9. Horace, Letters, 1.2.17-1.2.18 (1st cent. BCE - 1st cent. BCE)

10. Horace, Sermones, 2.5 (1st cent. BCE - 1st cent. BCE)

2.5. For I also have observed, that many men are very much delighted when they see a man who first began to reproach another, to be himself exposed to contempt on account of the vices he hath himself been guilty of. 2.5. for when these Alexandrians were making war with Cleopatra the queen, and were in danger of being utterly ruined, these Jews brought them to terms of agreement, and freed them from the miseries of a civil war. “But then (says Apion) Onias brought a small army afterward upon the city at the time when Thermus the Roman ambassador was there present.”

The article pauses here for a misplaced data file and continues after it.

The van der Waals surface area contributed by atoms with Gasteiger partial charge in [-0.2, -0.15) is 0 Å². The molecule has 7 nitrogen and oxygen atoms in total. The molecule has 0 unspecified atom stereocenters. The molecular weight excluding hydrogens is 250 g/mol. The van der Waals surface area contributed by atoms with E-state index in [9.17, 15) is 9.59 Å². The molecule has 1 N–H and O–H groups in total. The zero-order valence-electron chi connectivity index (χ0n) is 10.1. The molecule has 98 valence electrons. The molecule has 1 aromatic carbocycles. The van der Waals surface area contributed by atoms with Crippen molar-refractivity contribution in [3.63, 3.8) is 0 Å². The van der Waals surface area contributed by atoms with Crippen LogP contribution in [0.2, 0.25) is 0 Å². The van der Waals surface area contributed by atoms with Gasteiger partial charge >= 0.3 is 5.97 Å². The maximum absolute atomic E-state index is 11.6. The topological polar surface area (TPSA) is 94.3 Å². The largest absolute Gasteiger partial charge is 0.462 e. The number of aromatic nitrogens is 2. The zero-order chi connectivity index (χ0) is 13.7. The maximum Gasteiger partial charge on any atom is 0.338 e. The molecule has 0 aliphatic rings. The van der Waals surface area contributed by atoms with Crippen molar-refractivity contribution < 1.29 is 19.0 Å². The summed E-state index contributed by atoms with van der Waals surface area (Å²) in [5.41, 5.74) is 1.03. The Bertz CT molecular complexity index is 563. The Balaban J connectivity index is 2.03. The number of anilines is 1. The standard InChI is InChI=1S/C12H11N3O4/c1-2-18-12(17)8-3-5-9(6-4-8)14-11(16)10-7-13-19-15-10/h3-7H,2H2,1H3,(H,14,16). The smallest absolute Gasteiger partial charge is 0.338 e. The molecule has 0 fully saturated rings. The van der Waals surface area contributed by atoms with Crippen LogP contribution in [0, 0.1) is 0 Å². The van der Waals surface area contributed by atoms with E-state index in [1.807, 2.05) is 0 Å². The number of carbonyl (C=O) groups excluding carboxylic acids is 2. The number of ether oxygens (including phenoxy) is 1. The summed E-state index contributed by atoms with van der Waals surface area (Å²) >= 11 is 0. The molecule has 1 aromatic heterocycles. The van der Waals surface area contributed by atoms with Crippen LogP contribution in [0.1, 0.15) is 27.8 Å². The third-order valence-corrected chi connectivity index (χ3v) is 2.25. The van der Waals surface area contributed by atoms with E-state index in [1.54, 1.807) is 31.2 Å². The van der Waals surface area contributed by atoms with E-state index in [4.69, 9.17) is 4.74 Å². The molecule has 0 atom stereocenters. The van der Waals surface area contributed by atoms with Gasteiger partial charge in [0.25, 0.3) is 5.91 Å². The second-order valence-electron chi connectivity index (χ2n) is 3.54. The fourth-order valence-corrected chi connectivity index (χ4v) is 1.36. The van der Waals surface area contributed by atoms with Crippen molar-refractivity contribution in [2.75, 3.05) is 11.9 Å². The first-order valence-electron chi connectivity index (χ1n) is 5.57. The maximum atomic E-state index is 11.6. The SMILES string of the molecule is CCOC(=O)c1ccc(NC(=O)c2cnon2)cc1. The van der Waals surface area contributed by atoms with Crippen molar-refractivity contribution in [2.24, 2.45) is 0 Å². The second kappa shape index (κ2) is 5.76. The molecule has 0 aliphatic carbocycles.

11. Ovid, Metamorphoses, 13.382-13.383 (1st cent. BCE - 1st cent. CE)

12. Dio Chrysostom, Orations, 1.51, 8.28-8.33, 9.9, 13.10, 33.1-33.5, 33.13-33.15, 49.11, 72.5 (1st cent. CE